The Carpetbagger reports that Constitutional convention talk refuses to go away:
some of the less-sane members of the GOP base are openly considering a constitutional convention because of the Senate’s failure to pass an amendment banning gay marriage. Unfortunately, talk of such a ridiculous idea seems to be increasing, not decreasing.
A second Constitutional Convention is actually far more likely than it should be: Over the decades, arguably as many as 32 states have passed resolutions calling for a Constitutional Convention, just two shy of the 34 needed. I say “arguably” because some of these were a long time ago, and Dillon v. Gloss (1921) (!) tells us that changes in the Constitution should be the result of a “contemporaneous consensus.” Nevertheless, there is a contrary body of opinion, exemplified by the ratification of the 27th Amendment that these calls do not have a ‘use-by’ date — they remain in force at least until rescinded by the legislatures which issued them. (Some people even argue that since the Constitution doesn’t mention taking back a call for a convention, even a rescinded call for a Convention remains in effect!)
On the other hand, many of the petitions states have voted in the past are plausibly dismissed as technically deficient, as they purport to request that a convention be called for a particular purpose (e.g. to consider a given amendment), while the Constitution quite clearly contemplates only an open-ended procedure. It’s not at all clear what weight to give those resolutions.
Working on a worst-case hypothesis, as best I can tell the 32 states that have called for a new Constitutional Convention in some form or other are:
Alaska, Arizona, Arkansas, Delaware, Colorado, Georgia, Idaho, Iowa, Kansas, Maryland, Mississippi, Missouri, Nebraska , New Hampshire, New Mexico , North Carolina, North Dakota, Oklahoma, Oregon, Pennsylvania , South Carolina, South Dakota, Tennessee, Texas, Utah , Wyoming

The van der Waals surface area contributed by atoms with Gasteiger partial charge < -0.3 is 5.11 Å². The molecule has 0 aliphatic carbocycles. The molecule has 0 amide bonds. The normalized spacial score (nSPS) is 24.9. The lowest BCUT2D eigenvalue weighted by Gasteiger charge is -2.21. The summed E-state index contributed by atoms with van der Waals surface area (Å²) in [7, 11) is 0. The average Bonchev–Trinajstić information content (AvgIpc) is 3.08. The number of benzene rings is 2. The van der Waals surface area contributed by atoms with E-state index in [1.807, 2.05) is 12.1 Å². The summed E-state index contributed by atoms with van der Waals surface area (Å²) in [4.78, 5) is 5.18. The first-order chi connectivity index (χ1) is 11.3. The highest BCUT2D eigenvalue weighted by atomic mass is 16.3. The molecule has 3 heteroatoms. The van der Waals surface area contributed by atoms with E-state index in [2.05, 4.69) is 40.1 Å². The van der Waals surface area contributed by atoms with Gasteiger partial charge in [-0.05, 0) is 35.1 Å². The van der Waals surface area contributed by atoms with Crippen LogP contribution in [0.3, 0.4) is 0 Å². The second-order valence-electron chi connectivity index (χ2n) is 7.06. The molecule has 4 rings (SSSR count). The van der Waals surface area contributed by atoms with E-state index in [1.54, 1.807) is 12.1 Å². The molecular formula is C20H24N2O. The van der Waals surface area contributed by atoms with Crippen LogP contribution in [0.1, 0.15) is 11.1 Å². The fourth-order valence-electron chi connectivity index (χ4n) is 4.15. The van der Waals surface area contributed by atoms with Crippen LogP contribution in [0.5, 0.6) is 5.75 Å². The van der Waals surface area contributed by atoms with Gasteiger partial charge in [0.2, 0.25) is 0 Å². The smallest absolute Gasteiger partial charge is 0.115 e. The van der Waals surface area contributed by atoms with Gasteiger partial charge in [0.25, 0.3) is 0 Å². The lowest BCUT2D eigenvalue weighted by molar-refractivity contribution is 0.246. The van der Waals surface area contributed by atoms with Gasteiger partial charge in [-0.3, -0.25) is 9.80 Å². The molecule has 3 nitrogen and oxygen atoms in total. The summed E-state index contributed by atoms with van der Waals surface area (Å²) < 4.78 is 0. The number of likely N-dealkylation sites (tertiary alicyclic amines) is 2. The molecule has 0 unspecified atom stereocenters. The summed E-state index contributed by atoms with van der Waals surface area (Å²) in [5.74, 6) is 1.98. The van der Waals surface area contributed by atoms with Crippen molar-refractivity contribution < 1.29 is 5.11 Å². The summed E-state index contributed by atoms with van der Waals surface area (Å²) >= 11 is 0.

Many of these states passed resolutions that purported to limit the requests to a balanced budget amendment, and the large majority did so between 1975 and 1979 — almost a generation ago.
Alabama, Florida and Louisiana each subsequently rescinded their calls. As if in counterbalance, South Carolina and Tennessee passed their resolutions twice and Louisiana did it three times.
One house of the bicameral Nevada legislature also purported to “purge” its resolution, but as the call had been voted by both houses, it’s hard to see this as legally effective.
So the bottom line is…confusing. If the calls for a limited convention count as calls for an unlimited convention, and the rescissions don’t work, then we could be as little as two states away. If the three rescissions are legally effective — and I think they should be — we could be as little as five states away. On the other hand if only knowing and general calls for a convention work (which, on balance, I think should be the right answer) then we are very far away, although I don’t know what the exact number is; similarly, if the courts were to craft some sort of time limit for the validity of a call for a Convention, then we could be almost at square one, depending on what the line was.
Even if a Convention were to meet and to report out a new document, or changes to the old one, any revisions would have to be ratified by the states. I am sure that I don’t need to spell out how dramatic the potential changes could be — for ill, or even for good.
So, you heard it here first: If the call for a Second Constitutional convention happens, and if it survives its trip through the courts, then I’m going to be running to be a delegate. (Assuming we even get to elect our delegates, of course.)